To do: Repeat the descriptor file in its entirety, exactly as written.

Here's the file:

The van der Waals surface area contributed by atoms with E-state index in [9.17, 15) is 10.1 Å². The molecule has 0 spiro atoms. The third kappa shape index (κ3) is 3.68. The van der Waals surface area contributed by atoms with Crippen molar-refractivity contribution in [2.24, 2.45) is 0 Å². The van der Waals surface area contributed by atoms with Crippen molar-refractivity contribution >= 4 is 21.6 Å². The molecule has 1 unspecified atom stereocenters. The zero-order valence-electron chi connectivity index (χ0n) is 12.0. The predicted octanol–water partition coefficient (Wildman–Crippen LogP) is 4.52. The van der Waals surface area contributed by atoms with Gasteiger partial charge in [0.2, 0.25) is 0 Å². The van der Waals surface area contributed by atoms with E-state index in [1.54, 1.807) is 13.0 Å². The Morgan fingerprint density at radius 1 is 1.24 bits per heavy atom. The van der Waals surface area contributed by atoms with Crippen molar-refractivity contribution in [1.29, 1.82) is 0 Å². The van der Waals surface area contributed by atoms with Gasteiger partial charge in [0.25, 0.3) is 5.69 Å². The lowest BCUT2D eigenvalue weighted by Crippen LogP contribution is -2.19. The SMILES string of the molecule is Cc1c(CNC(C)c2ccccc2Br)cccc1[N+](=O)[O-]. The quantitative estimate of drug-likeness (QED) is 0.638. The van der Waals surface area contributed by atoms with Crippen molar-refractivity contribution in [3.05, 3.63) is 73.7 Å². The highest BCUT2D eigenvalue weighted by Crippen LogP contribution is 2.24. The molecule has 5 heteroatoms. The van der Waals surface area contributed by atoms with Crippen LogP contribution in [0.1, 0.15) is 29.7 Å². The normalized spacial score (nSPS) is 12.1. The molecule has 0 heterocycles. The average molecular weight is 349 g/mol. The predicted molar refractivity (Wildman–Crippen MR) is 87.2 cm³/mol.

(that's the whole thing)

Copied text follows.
The van der Waals surface area contributed by atoms with E-state index in [9.17, 15) is 10.1 Å². The molecule has 0 spiro atoms. The third kappa shape index (κ3) is 3.68. The van der Waals surface area contributed by atoms with Crippen molar-refractivity contribution in [2.24, 2.45) is 0 Å². The van der Waals surface area contributed by atoms with Crippen molar-refractivity contribution >= 4 is 21.6 Å². The molecule has 1 unspecified atom stereocenters. The zero-order valence-electron chi connectivity index (χ0n) is 12.0. The predicted octanol–water partition coefficient (Wildman–Crippen LogP) is 4.52. The van der Waals surface area contributed by atoms with Gasteiger partial charge in [0.2, 0.25) is 0 Å². The van der Waals surface area contributed by atoms with E-state index in [1.54, 1.807) is 13.0 Å². The Morgan fingerprint density at radius 1 is 1.24 bits per heavy atom. The van der Waals surface area contributed by atoms with Crippen molar-refractivity contribution in [1.29, 1.82) is 0 Å². The van der Waals surface area contributed by atoms with Gasteiger partial charge in [0.25, 0.3) is 5.69 Å². The lowest BCUT2D eigenvalue weighted by Crippen LogP contribution is -2.19. The SMILES string of the molecule is Cc1c(CNC(C)c2ccccc2Br)cccc1[N+](=O)[O-]. The quantitative estimate of drug-likeness (QED) is 0.638. The van der Waals surface area contributed by atoms with Crippen molar-refractivity contribution in [3.05, 3.63) is 73.7 Å². The highest BCUT2D eigenvalue weighted by Crippen LogP contribution is 2.24. The molecule has 5 heteroatoms. The van der Waals surface area contributed by atoms with Crippen LogP contribution in [0.1, 0.15) is 29.7 Å². The normalized spacial score (nSPS) is 12.1. The molecule has 0 heterocycles. The average molecular weight is 349 g/mol. The predicted molar refractivity (Wildman–Crippen MR) is 87.2 cm³/mol.